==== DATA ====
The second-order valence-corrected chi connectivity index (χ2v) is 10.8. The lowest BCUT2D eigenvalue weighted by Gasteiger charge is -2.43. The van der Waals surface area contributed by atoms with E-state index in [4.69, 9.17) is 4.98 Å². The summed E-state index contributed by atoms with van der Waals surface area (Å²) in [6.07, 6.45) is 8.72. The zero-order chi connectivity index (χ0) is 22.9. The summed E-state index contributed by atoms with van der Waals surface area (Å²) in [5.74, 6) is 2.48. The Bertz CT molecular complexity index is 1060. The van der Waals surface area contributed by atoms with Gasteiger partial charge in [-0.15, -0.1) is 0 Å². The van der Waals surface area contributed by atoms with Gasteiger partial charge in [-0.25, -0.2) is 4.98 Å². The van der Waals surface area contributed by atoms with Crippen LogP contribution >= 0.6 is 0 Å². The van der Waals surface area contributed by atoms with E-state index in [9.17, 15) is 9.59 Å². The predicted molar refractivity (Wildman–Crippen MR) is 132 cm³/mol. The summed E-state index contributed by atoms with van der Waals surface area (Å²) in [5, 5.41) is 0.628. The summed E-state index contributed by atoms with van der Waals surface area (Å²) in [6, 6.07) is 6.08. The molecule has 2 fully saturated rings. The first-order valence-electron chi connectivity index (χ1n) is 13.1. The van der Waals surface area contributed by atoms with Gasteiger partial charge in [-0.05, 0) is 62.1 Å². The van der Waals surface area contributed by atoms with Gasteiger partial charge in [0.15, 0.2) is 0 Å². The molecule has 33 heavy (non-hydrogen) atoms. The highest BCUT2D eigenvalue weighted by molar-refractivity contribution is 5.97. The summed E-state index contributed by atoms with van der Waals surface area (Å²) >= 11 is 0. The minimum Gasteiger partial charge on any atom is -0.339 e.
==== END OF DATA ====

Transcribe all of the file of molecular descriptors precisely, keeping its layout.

The second-order valence-corrected chi connectivity index (χ2v) is 10.8. The lowest BCUT2D eigenvalue weighted by Gasteiger charge is -2.43. The van der Waals surface area contributed by atoms with E-state index in [4.69, 9.17) is 4.98 Å². The summed E-state index contributed by atoms with van der Waals surface area (Å²) in [6.07, 6.45) is 8.72. The zero-order chi connectivity index (χ0) is 22.9. The summed E-state index contributed by atoms with van der Waals surface area (Å²) in [5.74, 6) is 2.48. The Bertz CT molecular complexity index is 1060. The van der Waals surface area contributed by atoms with Gasteiger partial charge in [-0.15, -0.1) is 0 Å². The van der Waals surface area contributed by atoms with Gasteiger partial charge in [-0.25, -0.2) is 4.98 Å². The van der Waals surface area contributed by atoms with Crippen LogP contribution >= 0.6 is 0 Å². The van der Waals surface area contributed by atoms with E-state index in [9.17, 15) is 9.59 Å². The predicted molar refractivity (Wildman–Crippen MR) is 132 cm³/mol. The summed E-state index contributed by atoms with van der Waals surface area (Å²) in [5, 5.41) is 0.628. The summed E-state index contributed by atoms with van der Waals surface area (Å²) in [6, 6.07) is 6.08. The molecule has 2 fully saturated rings. The first-order valence-electron chi connectivity index (χ1n) is 13.1. The van der Waals surface area contributed by atoms with Gasteiger partial charge in [-0.05, 0) is 62.1 Å². The van der Waals surface area contributed by atoms with Gasteiger partial charge in [0.15, 0.2) is 0 Å². The molecule has 33 heavy (non-hydrogen) atoms. The highest BCUT2D eigenvalue weighted by molar-refractivity contribution is 5.97. The summed E-state index contributed by atoms with van der Waals surface area (Å²) >= 11 is 0. The minimum Gasteiger partial charge on any atom is -0.339 e.